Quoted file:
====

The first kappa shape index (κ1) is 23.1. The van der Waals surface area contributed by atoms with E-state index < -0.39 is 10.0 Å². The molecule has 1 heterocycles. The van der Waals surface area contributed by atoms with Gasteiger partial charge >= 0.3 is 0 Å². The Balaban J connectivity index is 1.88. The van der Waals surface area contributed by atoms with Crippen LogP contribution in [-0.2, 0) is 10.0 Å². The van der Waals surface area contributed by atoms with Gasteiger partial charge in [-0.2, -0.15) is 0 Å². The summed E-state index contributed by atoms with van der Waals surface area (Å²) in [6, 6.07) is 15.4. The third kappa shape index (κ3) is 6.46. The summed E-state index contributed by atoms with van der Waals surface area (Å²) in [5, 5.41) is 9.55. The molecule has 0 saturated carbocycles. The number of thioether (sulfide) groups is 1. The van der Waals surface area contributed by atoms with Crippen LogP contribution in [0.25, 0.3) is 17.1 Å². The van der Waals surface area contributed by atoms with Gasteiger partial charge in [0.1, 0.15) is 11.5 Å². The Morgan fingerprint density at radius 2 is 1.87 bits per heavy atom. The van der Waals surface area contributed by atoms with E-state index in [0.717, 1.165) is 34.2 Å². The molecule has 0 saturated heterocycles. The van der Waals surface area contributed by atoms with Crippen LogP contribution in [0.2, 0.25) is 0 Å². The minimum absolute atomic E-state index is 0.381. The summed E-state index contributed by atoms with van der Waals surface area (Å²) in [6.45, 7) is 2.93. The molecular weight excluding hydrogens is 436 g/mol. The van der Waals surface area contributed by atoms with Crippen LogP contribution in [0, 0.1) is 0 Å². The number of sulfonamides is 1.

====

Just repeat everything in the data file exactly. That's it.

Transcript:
The first kappa shape index (κ1) is 23.1. The van der Waals surface area contributed by atoms with E-state index < -0.39 is 10.0 Å². The molecule has 1 heterocycles. The van der Waals surface area contributed by atoms with Gasteiger partial charge >= 0.3 is 0 Å². The Balaban J connectivity index is 1.88. The van der Waals surface area contributed by atoms with Crippen LogP contribution in [-0.2, 0) is 10.0 Å². The van der Waals surface area contributed by atoms with Gasteiger partial charge in [-0.2, -0.15) is 0 Å². The summed E-state index contributed by atoms with van der Waals surface area (Å²) in [6, 6.07) is 15.4. The third kappa shape index (κ3) is 6.46. The summed E-state index contributed by atoms with van der Waals surface area (Å²) in [5, 5.41) is 9.55. The molecule has 0 saturated carbocycles. The number of thioether (sulfide) groups is 1. The van der Waals surface area contributed by atoms with Crippen LogP contribution in [0.25, 0.3) is 17.1 Å². The van der Waals surface area contributed by atoms with Gasteiger partial charge in [0.1, 0.15) is 11.5 Å². The Morgan fingerprint density at radius 2 is 1.87 bits per heavy atom. The van der Waals surface area contributed by atoms with E-state index in [0.717, 1.165) is 34.2 Å². The molecule has 0 saturated heterocycles. The van der Waals surface area contributed by atoms with Crippen LogP contribution in [0.2, 0.25) is 0 Å². The minimum absolute atomic E-state index is 0.381. The summed E-state index contributed by atoms with van der Waals surface area (Å²) in [6.45, 7) is 2.93. The molecular weight excluding hydrogens is 436 g/mol. The van der Waals surface area contributed by atoms with Crippen LogP contribution in [0, 0.1) is 0 Å². The number of sulfonamides is 1.